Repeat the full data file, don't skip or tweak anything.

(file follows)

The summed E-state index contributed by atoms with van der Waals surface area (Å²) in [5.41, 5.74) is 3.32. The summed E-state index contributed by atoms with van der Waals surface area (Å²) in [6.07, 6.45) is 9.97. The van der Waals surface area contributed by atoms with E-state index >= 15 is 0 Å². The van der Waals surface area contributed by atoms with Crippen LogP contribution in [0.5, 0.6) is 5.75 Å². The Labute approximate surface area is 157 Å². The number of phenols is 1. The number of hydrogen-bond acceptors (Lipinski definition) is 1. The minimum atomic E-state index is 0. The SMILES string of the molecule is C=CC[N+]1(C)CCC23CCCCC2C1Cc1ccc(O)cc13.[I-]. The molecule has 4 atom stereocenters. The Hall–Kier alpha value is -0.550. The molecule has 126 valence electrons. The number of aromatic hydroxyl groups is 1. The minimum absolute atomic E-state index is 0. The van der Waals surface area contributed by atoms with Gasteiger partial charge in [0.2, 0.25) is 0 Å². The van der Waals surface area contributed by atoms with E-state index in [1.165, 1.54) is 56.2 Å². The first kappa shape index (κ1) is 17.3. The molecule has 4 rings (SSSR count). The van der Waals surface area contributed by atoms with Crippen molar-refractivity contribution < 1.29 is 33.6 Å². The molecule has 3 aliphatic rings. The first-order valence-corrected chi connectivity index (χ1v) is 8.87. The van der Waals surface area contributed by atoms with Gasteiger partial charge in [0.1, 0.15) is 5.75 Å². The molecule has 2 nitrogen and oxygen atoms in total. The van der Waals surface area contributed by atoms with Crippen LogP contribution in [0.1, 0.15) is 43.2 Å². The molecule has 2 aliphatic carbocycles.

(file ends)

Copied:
The summed E-state index contributed by atoms with van der Waals surface area (Å²) in [5.41, 5.74) is 3.32. The summed E-state index contributed by atoms with van der Waals surface area (Å²) in [6.07, 6.45) is 9.97. The van der Waals surface area contributed by atoms with E-state index >= 15 is 0 Å². The van der Waals surface area contributed by atoms with Crippen LogP contribution in [0.5, 0.6) is 5.75 Å². The Labute approximate surface area is 157 Å². The number of phenols is 1. The number of hydrogen-bond acceptors (Lipinski definition) is 1. The minimum atomic E-state index is 0. The SMILES string of the molecule is C=CC[N+]1(C)CCC23CCCCC2C1Cc1ccc(O)cc13.[I-]. The molecule has 4 atom stereocenters. The Hall–Kier alpha value is -0.550. The molecule has 126 valence electrons. The number of aromatic hydroxyl groups is 1. The minimum absolute atomic E-state index is 0. The van der Waals surface area contributed by atoms with Gasteiger partial charge in [0.2, 0.25) is 0 Å². The van der Waals surface area contributed by atoms with E-state index in [1.165, 1.54) is 56.2 Å². The first kappa shape index (κ1) is 17.3. The molecule has 4 rings (SSSR count). The van der Waals surface area contributed by atoms with Crippen molar-refractivity contribution < 1.29 is 33.6 Å². The molecule has 3 aliphatic rings. The first-order valence-corrected chi connectivity index (χ1v) is 8.87. The van der Waals surface area contributed by atoms with Gasteiger partial charge in [0.1, 0.15) is 5.75 Å². The molecule has 2 nitrogen and oxygen atoms in total. The van der Waals surface area contributed by atoms with Crippen LogP contribution in [0.1, 0.15) is 43.2 Å². The molecule has 2 aliphatic carbocycles.